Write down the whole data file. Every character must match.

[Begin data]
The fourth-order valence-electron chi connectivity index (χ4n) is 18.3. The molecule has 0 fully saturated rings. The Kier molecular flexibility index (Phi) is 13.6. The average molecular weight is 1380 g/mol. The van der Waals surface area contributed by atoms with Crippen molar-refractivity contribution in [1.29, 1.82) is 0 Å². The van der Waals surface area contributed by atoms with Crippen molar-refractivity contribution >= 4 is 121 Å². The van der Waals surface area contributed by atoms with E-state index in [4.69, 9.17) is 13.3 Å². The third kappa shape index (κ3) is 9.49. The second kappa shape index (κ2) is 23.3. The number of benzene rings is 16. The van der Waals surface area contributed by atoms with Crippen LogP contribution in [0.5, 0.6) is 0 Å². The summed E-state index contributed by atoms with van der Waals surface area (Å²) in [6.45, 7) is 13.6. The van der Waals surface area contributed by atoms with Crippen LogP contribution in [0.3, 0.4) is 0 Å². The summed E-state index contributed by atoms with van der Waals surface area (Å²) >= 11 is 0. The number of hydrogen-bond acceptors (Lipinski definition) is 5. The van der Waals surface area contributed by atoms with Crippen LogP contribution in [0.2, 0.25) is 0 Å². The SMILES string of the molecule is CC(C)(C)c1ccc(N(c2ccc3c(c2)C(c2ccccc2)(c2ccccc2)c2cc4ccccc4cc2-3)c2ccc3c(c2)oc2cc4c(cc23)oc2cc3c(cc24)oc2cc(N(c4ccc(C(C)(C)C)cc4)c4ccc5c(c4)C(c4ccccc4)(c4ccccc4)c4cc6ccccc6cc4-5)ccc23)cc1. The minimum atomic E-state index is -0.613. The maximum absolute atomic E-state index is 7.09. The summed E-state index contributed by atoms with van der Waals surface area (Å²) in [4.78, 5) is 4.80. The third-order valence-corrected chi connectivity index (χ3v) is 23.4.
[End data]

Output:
The fourth-order valence-electron chi connectivity index (χ4n) is 18.3. The molecule has 0 fully saturated rings. The Kier molecular flexibility index (Phi) is 13.6. The average molecular weight is 1380 g/mol. The van der Waals surface area contributed by atoms with Crippen molar-refractivity contribution in [1.29, 1.82) is 0 Å². The van der Waals surface area contributed by atoms with Crippen molar-refractivity contribution >= 4 is 121 Å². The van der Waals surface area contributed by atoms with E-state index in [4.69, 9.17) is 13.3 Å². The third kappa shape index (κ3) is 9.49. The second kappa shape index (κ2) is 23.3. The number of benzene rings is 16. The van der Waals surface area contributed by atoms with Crippen LogP contribution in [0.5, 0.6) is 0 Å². The summed E-state index contributed by atoms with van der Waals surface area (Å²) in [6.45, 7) is 13.6. The van der Waals surface area contributed by atoms with Crippen LogP contribution in [0.3, 0.4) is 0 Å². The summed E-state index contributed by atoms with van der Waals surface area (Å²) >= 11 is 0. The number of hydrogen-bond acceptors (Lipinski definition) is 5. The van der Waals surface area contributed by atoms with Crippen LogP contribution in [0.2, 0.25) is 0 Å². The SMILES string of the molecule is CC(C)(C)c1ccc(N(c2ccc3c(c2)C(c2ccccc2)(c2ccccc2)c2cc4ccccc4cc2-3)c2ccc3c(c2)oc2cc4c(cc23)oc2cc3c(cc24)oc2cc(N(c4ccc(C(C)(C)C)cc4)c4ccc5c(c4)C(c4ccccc4)(c4ccccc4)c4cc6ccccc6cc4-5)ccc23)cc1. The minimum atomic E-state index is -0.613. The maximum absolute atomic E-state index is 7.09. The summed E-state index contributed by atoms with van der Waals surface area (Å²) in [4.78, 5) is 4.80. The third-order valence-corrected chi connectivity index (χ3v) is 23.4.